Downtown Columbus is called “home” now more than ever with residential construction on the rise.

More people moving into Downtown Columbus plan to be there for a while.

A mid-year report on the state of businesses, residential and commercial real estate, and investment in the heart of central Ohio shows a shift in the Downtown housing market from people renting apartments to buying condominiums.

More than half of the residential units that have been completed so far this year are owner-occupied, according to researchers at the Capital Crossroads Special Improvement District. It's a reversal from the trend toward Downtown rentals that took hold almost a decade ago.

“It's just a sign of how far back in the rearview mirror the Great Recession is,” says Marc Conte, deputy director of research, planning and facilities for both Capital Crossroads and the Discovery Special Improvement District.

While the report shows that developers overwhelmingly plan to rent out proposed housing units and units they're currently building Downtown, Conte says he expects those plans to change if the sellers' market continues in central Ohio real estate.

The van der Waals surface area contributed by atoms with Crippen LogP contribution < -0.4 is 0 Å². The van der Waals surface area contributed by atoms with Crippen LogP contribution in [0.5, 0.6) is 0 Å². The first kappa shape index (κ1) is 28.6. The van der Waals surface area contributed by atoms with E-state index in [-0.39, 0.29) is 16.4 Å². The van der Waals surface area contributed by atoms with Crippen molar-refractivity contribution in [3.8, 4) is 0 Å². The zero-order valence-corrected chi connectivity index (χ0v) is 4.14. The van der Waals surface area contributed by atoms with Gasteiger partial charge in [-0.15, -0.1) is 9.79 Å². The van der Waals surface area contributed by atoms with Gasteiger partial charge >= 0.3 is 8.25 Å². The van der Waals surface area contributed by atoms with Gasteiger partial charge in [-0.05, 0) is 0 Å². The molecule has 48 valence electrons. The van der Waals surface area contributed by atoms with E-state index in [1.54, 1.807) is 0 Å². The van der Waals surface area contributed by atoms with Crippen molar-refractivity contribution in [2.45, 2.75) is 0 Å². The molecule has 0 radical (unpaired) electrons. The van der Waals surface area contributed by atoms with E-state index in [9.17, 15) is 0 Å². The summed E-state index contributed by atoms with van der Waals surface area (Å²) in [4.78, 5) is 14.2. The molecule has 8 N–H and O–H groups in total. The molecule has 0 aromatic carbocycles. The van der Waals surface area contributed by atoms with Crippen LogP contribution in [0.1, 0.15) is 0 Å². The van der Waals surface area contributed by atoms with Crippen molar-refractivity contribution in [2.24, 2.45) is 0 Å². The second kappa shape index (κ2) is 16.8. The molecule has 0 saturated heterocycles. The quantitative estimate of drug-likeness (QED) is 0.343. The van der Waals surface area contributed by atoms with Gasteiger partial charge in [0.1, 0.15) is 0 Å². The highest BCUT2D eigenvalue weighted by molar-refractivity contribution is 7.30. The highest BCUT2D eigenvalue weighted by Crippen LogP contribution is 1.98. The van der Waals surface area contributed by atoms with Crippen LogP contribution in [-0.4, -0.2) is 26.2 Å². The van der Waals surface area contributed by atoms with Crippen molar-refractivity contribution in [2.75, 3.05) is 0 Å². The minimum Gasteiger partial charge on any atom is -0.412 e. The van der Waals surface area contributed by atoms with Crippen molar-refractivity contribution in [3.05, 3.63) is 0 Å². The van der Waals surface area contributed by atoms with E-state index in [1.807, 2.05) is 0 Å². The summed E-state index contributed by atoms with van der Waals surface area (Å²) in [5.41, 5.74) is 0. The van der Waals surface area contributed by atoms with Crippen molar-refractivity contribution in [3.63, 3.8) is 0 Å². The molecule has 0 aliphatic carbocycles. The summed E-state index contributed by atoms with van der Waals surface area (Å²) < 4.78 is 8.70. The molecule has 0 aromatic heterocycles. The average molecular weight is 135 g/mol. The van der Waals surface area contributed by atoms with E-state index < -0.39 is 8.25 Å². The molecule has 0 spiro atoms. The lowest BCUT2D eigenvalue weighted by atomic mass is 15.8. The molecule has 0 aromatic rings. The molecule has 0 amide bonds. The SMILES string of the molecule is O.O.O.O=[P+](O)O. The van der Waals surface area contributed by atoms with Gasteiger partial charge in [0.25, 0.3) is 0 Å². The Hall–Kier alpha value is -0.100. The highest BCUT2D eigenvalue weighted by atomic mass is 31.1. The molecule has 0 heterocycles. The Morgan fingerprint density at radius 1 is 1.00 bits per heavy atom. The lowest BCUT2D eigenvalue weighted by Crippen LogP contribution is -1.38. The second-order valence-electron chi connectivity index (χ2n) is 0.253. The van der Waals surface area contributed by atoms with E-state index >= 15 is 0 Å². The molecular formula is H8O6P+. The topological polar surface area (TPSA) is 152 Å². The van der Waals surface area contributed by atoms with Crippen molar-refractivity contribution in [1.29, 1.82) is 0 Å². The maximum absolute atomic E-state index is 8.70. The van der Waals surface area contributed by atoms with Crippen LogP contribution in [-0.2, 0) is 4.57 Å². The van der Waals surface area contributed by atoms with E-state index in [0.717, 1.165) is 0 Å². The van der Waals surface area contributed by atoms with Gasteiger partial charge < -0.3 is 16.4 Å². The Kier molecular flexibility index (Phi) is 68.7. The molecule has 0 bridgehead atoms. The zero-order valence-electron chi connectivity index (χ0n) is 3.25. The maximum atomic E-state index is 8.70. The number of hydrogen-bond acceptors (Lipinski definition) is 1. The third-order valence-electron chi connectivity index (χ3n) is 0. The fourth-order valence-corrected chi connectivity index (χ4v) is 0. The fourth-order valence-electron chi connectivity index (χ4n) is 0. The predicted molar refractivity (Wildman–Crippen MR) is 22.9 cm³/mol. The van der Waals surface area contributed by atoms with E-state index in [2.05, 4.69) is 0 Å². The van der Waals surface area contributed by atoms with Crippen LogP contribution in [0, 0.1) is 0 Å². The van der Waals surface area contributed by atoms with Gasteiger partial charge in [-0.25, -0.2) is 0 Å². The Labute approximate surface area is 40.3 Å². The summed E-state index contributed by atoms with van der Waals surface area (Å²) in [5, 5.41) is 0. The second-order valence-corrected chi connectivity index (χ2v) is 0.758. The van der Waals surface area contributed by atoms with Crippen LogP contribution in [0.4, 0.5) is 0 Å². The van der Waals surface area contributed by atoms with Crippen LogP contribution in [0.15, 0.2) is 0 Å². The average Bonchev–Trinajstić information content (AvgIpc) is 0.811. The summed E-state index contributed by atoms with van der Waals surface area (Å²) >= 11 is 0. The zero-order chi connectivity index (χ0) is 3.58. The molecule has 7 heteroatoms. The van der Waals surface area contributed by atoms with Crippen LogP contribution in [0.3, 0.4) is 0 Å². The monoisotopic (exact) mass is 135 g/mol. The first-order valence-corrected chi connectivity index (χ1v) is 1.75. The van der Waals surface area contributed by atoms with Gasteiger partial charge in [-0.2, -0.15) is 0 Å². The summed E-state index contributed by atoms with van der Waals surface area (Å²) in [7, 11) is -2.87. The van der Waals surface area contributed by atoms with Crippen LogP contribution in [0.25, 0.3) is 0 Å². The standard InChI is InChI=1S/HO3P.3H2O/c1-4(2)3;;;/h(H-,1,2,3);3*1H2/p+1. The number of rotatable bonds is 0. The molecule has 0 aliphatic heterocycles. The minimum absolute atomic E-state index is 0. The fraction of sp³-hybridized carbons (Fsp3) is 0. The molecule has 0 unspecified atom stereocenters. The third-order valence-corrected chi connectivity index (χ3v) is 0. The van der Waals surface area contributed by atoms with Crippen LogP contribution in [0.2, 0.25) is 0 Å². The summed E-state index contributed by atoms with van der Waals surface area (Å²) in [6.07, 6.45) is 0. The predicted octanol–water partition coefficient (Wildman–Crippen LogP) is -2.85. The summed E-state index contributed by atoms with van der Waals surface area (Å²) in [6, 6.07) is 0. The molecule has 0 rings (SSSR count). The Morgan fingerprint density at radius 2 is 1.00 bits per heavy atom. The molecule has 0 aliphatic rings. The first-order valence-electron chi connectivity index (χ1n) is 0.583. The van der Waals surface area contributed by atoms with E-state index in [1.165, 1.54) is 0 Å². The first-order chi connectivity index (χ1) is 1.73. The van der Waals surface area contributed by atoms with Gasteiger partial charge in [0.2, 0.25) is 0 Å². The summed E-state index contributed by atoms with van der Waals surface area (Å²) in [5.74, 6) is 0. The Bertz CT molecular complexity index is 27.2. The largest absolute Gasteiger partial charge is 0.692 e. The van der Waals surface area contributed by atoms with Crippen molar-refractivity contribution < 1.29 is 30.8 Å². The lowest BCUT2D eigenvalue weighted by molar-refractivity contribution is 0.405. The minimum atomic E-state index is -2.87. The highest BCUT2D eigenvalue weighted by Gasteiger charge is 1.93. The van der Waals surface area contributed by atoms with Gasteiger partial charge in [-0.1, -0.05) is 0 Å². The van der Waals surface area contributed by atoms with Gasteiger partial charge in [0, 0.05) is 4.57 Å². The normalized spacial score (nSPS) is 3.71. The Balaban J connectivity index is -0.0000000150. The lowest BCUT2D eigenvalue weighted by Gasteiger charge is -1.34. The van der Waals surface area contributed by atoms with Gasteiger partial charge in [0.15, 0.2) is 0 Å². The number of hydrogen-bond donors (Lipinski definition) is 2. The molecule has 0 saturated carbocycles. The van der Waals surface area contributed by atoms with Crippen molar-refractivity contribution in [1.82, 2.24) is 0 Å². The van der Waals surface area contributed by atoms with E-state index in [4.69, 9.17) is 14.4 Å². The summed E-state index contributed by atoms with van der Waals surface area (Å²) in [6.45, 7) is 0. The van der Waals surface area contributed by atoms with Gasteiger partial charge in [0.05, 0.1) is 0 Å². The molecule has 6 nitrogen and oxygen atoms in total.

Downtown units that have come online so far this year include The Citizens, in a former bank building at High and Gay streets; Parks Edge, at Spring Street and Neil Avenue in the Arena District; and 6th Street Mews, between Long and Gay streets in the Discovery District.

According to Capital Crossroads' mid-year report, Downtown residency climbed to 8,300 people by the end of June, an increase of 15 percent in five years and 68 percent in the past decade. Officials predict a Downtown residential population of 11,745 by 2020 and an addition of more than 2,800 units.

Office vacancies, meanwhile, edged upward to 11.4 percent in the second quarter of the year but stayed close to the vacancy rate of 2016. The greatest demand, Capital Crossroads says, is in “creative” space.

More than 84,000 people work Downtown, and the report shows most are in government, finance and insurance, or professional services.

There's one statistic, though, that Capital Crossroads would like to change. District officials say 83 percent of people drive to work Downtown by themselves, and just 5 percent take public transit.

The district's board of directors voted in August to move forward with an initiative that would provide free bus passes to as many as 43,000 people who work Downtown. Property owners already have agreed to pay half the cost of the passes through a special assessment based on their buildings' square footage. If grants and fundraising cover the other half, the free-pass program could begin in June 2018.